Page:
attend the Northwest Seattle Coffee fest on the weekend of Nov.9. If you
come away as pumped up as I was after attending the SCSA Convention in Long
Beach Ca. You are on your way.
I meant to say the number one step is to visit some one like I did, a
roaster or professional like Mike or in my Case Dan. Talk to as many
Seasoned Professionals as you can. Listen to what they have to say. They are
successful for a good reason. Find out what that is.
Next, develop a business plan, find a location. Get yourself a niche.
Something that is a little different than the roaster down the street.
I'm sure folks in the city have more of a challange than me out here in the
fringe.
Subscribe to as many coffee lists as you have time to read and keep up with.
Read as much as you can. Really know what all the buzz is about. I am brand
new in this just like you. My road and journey has just begun. I would love
to share my long coffee journey with any and all. I love the path I am on.
This alone may be the key to success, at least my take on success.
Best wishes Carlos,
Joe Robertson
On 11/1/07, Mejia, Carlos  wrote:
<Snip>

4) From: True, Dennis W. FC1 (CVN69)
This is a multi-part message in MIME format.
YES the RK is the next logical step and a Very Rewarding one as well!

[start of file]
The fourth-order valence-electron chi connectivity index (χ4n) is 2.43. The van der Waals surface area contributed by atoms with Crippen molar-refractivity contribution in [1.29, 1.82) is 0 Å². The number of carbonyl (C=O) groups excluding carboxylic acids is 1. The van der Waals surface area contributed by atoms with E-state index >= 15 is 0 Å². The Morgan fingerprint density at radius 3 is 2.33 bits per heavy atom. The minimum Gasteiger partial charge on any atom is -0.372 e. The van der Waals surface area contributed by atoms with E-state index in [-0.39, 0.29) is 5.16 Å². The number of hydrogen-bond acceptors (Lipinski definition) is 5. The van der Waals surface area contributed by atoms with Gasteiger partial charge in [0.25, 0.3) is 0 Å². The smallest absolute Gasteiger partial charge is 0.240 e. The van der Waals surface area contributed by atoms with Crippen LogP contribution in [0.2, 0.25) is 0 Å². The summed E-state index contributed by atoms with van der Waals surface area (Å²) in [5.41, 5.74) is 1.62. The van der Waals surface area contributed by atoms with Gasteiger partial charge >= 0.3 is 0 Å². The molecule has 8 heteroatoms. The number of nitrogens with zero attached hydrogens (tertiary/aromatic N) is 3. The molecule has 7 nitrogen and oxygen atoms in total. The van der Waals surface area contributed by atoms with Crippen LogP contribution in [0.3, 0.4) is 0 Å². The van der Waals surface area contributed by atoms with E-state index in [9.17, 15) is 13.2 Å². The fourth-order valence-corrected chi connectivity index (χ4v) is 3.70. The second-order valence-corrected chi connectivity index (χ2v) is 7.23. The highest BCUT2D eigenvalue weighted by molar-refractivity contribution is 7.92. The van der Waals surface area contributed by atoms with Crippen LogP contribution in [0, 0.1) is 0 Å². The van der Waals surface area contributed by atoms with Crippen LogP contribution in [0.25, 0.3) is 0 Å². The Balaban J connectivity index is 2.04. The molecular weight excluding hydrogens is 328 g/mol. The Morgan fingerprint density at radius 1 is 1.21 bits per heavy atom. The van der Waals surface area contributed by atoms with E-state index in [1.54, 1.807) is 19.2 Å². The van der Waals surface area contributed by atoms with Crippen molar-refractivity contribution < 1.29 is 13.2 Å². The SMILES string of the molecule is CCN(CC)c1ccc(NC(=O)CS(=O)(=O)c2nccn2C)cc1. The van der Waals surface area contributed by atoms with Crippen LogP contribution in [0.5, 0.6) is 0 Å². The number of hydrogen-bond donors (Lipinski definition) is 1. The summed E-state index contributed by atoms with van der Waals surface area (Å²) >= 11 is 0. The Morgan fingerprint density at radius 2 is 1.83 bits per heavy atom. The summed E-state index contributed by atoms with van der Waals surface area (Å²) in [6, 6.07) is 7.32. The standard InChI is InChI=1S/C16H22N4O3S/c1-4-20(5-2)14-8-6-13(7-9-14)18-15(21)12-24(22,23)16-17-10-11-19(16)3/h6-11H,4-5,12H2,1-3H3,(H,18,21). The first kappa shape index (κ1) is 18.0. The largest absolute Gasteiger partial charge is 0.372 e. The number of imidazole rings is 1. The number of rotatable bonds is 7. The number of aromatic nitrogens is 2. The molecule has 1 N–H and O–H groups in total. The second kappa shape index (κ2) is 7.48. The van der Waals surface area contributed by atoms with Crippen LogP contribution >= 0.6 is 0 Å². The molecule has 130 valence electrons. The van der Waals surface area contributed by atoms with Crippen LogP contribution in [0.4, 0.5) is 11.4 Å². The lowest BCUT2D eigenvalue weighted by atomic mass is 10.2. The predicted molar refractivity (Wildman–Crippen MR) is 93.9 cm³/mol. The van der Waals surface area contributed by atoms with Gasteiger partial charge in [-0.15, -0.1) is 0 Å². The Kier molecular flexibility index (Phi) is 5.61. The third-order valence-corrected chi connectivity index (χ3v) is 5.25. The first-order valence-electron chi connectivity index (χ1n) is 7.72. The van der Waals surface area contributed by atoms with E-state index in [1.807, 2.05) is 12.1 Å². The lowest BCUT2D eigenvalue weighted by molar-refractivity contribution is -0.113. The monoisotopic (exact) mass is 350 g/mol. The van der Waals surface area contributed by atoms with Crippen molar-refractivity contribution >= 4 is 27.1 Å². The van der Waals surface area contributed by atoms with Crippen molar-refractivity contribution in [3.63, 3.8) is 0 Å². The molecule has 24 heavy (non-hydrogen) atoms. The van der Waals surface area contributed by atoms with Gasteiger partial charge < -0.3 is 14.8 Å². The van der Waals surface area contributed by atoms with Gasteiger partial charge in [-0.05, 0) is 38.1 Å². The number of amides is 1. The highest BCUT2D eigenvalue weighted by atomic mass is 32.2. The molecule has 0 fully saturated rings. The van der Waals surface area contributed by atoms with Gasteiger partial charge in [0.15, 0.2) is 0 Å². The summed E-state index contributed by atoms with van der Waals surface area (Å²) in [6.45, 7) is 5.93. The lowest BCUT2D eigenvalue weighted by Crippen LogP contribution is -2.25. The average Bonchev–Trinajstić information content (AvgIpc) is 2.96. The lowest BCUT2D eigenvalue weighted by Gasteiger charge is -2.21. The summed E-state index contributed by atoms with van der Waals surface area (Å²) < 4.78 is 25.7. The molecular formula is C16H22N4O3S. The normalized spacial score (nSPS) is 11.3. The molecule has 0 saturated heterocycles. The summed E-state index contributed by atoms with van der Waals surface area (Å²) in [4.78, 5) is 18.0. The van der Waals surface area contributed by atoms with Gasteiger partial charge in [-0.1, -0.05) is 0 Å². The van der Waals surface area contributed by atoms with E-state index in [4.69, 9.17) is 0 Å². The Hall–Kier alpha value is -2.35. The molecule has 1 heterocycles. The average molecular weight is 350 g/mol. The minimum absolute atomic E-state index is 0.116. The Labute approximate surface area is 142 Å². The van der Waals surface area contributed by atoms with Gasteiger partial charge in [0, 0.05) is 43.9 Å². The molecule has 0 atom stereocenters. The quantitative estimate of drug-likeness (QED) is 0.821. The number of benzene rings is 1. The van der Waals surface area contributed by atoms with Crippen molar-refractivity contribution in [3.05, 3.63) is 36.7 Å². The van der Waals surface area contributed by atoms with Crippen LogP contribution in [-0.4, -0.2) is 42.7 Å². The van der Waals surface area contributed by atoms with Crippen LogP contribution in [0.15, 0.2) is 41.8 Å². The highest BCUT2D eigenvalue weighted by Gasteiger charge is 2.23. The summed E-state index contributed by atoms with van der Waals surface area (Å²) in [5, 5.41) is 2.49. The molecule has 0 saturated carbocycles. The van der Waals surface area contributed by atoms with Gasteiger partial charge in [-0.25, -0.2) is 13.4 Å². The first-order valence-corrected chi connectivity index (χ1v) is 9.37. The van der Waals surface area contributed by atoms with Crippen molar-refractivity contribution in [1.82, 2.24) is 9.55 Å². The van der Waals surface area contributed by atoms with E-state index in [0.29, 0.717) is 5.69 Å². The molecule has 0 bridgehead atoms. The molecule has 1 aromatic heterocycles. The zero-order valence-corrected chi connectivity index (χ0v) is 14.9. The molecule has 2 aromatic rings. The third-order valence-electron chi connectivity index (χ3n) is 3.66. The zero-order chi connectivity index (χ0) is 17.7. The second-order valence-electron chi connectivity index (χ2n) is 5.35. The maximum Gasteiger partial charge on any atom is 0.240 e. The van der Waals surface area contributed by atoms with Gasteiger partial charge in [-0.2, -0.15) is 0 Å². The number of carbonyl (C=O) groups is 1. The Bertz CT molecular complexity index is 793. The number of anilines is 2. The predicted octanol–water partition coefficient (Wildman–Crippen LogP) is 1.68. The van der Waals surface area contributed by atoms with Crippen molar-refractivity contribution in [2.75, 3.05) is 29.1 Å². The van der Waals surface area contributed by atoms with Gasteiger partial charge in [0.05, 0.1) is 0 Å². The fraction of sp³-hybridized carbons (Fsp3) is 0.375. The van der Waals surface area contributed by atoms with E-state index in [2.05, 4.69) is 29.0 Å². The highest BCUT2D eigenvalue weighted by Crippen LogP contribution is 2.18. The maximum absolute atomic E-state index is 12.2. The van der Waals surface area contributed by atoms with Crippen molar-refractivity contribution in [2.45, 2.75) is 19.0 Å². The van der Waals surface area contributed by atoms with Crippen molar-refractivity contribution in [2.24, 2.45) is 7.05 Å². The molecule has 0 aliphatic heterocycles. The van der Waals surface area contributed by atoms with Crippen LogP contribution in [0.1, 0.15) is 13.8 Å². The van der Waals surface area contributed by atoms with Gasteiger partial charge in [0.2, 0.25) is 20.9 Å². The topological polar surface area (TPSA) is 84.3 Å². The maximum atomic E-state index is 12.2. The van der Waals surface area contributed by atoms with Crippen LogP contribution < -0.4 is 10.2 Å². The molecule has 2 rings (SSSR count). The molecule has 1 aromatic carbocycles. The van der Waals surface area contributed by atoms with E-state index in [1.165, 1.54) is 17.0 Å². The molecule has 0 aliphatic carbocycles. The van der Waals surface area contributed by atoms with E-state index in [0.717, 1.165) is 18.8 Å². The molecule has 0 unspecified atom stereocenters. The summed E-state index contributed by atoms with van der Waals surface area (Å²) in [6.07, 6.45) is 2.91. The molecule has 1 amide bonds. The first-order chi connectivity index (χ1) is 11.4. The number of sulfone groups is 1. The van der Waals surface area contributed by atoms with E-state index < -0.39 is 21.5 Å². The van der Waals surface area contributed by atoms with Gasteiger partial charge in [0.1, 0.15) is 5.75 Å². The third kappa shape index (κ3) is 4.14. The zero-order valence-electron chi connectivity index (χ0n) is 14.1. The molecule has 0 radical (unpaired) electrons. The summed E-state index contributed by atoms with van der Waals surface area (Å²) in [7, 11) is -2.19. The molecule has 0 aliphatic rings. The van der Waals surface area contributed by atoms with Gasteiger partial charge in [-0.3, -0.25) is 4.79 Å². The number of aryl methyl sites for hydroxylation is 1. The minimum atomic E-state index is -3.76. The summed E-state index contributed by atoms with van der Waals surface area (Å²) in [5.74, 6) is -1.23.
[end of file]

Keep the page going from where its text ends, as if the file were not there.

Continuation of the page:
Good luck on your journey!!!
Dennis

5) From: Brett Mason
Carlos, Mike, Bruce, Joseph, Linda,
You folks are incredible!  You've gone for it, and are doing great
things...  For the plain folk like me, about the best I can bring is support
for you in your endeavors, frequenting your places and some like yours, and
passing along your information to others wanting the great stuff!  Thanks
for leading, and opening the doors to great coffee for many to come!
Commendations and accolades to you from me and mine!
Brett, Debbie, Jonathan, Joshua, and Joel (who all drink the good stuff),
  and Josiah, Joseph Joash and Jonas (who still need to learn)
On 11/2/07, Joseph Robertson  wrote:
<Snip>
-- 
Cheers,
Bretthttp://homeroast.freeservers.com

6) From: Eddie Dove
Carlos,
I sincerely hope you get what you need to fulfill you dream just like
I am glad to see that miKe is fulfilling his.
I too would be most appreciative of receiving any information people
would be willing to share.
Respectfully,
Eddie
-- 
Vita non est vivere sed valere vita est
Roasting Blog and Profiles for the Gene Cafehttp://southcoastcoffeeroaster.blogspot.com/On Nov 2, 2007 12:21 AM, Mejia, Carlos  wrote:
<Snip>

7) From: Homeroaster
Get in touch with the SCAA.  That's what they do.  They have numerous 
resources for helping coffee professionals.http://www.scaa.org*********************
Ed Needham
"to absurdity and beyond!"http://www.homeroaster.com*********************

8) From: Joseph Robertson
Carlos,
Here is Dan's business website I promised you.http://www.worldcupcoffee.com/Dan is a very personable fellow. He took time to sit and talk with me and
walk me through his business. If your in and around Portland, Oregon give
him a call or drop in and check out his business. Oh by the way they pull a